Clinical Pathways Should Keep Pace With New Data




Antoni Ribas, MD, PhD: Clinical pathways could give guidance to practitioners on what is appropriate, or not, to use in a certain indication. I know the companies that set up clinical pathways put a lot of effort into having a fair assessment of the field and seeing what may be beneficial for a patient, as well as cost-effective. The data keep changing quickly, and one of those assessments takes a period of time. I think, by now, whatever assessment was done with PD-1 blocking antibodies needs to take into account that the great majority of the patients who respond up front will continue to respond, at least in melanoma.

Patients not requiring additional treatments is the biggest saving for this class of therapies. If the patients have a lower risk of having complications due to progressive cancer, they do not have to go into the hospital because of toxicities, they do not have to go into a hospital because the tumor is growing, given an emergency—all of that should be incorporated. And it may not be seen by the initial readout of the randomized trials or the pivotal trials that led to the approvals. So, I would argue that the clinical pathways, which are based on taking raw numbers from pivotal clinical trials, may underestimate the benefit of agents that are associated with long-term, long-lasting responses for patients that have a metastatic cancer, for whom the normal course would be to get worse over time. And now, it’s been changed and reversed.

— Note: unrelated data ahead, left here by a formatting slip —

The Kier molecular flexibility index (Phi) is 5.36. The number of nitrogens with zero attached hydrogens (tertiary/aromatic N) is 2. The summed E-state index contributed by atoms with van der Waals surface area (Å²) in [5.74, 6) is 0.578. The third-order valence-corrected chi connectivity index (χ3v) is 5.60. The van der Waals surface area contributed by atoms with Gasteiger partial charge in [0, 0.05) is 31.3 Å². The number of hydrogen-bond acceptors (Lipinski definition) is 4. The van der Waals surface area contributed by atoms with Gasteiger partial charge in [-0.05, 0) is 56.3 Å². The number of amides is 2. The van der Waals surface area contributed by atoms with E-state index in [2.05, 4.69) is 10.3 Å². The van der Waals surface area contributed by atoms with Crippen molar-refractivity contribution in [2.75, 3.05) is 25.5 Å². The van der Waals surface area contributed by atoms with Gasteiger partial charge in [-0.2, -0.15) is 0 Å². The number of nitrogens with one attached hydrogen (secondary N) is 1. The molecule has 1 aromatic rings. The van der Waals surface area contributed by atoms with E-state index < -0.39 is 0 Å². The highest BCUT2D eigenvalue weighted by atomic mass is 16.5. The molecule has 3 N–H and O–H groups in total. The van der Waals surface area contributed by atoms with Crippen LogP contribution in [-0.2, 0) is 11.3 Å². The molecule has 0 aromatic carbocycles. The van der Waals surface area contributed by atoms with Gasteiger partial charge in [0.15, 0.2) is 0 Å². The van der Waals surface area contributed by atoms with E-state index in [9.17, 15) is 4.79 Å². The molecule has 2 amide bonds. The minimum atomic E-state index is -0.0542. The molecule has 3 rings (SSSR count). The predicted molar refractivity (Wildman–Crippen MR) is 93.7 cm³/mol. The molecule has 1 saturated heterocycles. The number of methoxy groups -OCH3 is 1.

I think clinical pathways can guide practitioners that are not that used to a specific cancer to make sense of the data and say, “Ha, I think this is the best treatment for my patient.” I’m a medical oncologist who dedicates all of my time to melanoma. It’s logical that I’ll be going to the scientific meeting sessions on melanoma, and I’ll be reading the papers, and I’ll be looking for the latest abstracts. I’ll be thinking, in this situation, “What may be the best option for a patient?” I would not expect that a colleague of mine in the community who sees 20 times more lung cancer than melanoma would have the same time to dedicate to melanoma and come up with their own conclusions. So, I think clinical pathways do help in that situation, as do the recommendations from different organizations that try to say, “We’ve looked at the evidence. We think that this is the best option.”

The issue is that the recommendations are based on the evidence that was available at that date, whenever they did that recommendation. Evidence changes over time, so I hope it’s that evidence is taken in the context of any new information that may become available.
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